I wonder how many prospective diners really want journalists interviewing the victorious chefs as if they were sports stars after a championship game. And I wonder why so many reporters didn’t think it was important to mention that dinner for two at Eleven Madison will cost more than $1,000 after wine?

It’s been great to see some of my colleagues at other publications push back against this nonsense. But I wish more news organizations would treat culinary awards like Michelin, Zagat, and 50 Best as an opportunity to think critically about the opaque organizations that influence where so many people spend their scarce disposable income, rather than a one-sided platform to promote the winners.

I wish the male chefs who financially benefit from these awards would use their bully pulpits a bit more to promote their female colleagues who are so often left out of the mix.

And I wish I looked at some aspects of 50 Best with a better eye for, let’s say, business context, in previous years. When I cover Michelin, I take note of the fact that the guides are produced by Europe’s largest tire maker. It’s a connection I note because when the Michelin brothers founded the guide in 1900, they intended it as a way to get people to drive more and [insert evil laugh] sell more tires! Michelin has, recently indicated that the guide still acts as a “halo brand” for all those tires.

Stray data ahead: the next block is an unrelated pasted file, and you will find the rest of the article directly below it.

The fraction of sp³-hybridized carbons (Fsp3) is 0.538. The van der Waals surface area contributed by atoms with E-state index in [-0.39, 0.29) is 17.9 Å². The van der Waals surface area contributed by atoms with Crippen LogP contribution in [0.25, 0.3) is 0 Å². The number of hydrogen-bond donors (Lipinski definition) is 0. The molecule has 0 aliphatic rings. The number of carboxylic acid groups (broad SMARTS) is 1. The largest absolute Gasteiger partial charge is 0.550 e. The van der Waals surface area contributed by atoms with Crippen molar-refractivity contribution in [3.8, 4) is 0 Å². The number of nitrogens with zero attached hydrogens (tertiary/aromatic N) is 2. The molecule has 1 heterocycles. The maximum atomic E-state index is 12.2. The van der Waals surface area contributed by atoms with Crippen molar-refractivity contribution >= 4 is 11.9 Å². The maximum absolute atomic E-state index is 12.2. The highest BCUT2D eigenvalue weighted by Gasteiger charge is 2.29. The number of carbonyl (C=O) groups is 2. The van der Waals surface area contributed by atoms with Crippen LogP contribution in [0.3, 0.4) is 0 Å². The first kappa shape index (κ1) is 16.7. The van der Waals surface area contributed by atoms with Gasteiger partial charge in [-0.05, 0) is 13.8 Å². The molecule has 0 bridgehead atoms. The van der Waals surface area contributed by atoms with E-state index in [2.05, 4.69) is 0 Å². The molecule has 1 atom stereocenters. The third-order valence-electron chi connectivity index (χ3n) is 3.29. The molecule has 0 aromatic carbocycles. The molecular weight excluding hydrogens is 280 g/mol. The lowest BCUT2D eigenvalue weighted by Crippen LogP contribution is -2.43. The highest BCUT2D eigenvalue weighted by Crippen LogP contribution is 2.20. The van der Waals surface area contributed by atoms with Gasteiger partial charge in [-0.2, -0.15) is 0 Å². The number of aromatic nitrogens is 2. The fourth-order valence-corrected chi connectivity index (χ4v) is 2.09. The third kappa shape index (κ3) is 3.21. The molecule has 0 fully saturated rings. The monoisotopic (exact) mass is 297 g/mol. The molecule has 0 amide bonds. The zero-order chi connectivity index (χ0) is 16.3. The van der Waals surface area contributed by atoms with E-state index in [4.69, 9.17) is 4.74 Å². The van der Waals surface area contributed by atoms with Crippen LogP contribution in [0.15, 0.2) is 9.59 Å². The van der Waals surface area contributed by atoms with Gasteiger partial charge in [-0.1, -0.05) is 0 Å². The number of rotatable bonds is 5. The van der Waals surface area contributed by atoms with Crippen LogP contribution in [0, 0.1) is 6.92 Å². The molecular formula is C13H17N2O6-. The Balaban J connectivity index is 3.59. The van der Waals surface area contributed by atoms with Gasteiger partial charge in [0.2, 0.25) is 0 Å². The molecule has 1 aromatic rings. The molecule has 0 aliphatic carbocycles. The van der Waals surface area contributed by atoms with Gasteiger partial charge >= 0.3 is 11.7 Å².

Going forward, when I cover 50 Best, I should note that the rankings are a product of William Reed, a business-to-business media company that started with a grocery information service in 1862 (a subscription to The Grocer, as it’s called, now costs £355). William Reed, incidentally, is launching a new “food innovation service” that will apparently be a “must-have product for food innovators working across retail, manufacturing, restaurants, pubs, bars and the wider foodservice market,” according to a job posting. That job will involve “monitoring the online presence of key chefs, other food innovators and competitors, as well as all relevant websites and events.”

Oh, just one more thing. What did CNN learn from that exclusive interview with Eleven Madison Park? Here’s what Guidara had to say: “For us, any time you succeed in anything you need the ability to take stock of what got you there in the first place. For us it's this relationship, this trust, this dynamic.”

There you go. It’s all about as enlightening as a post-game interview, which isn’t what you’d want if the baseball player was personally charging you a cool grand to watch him play.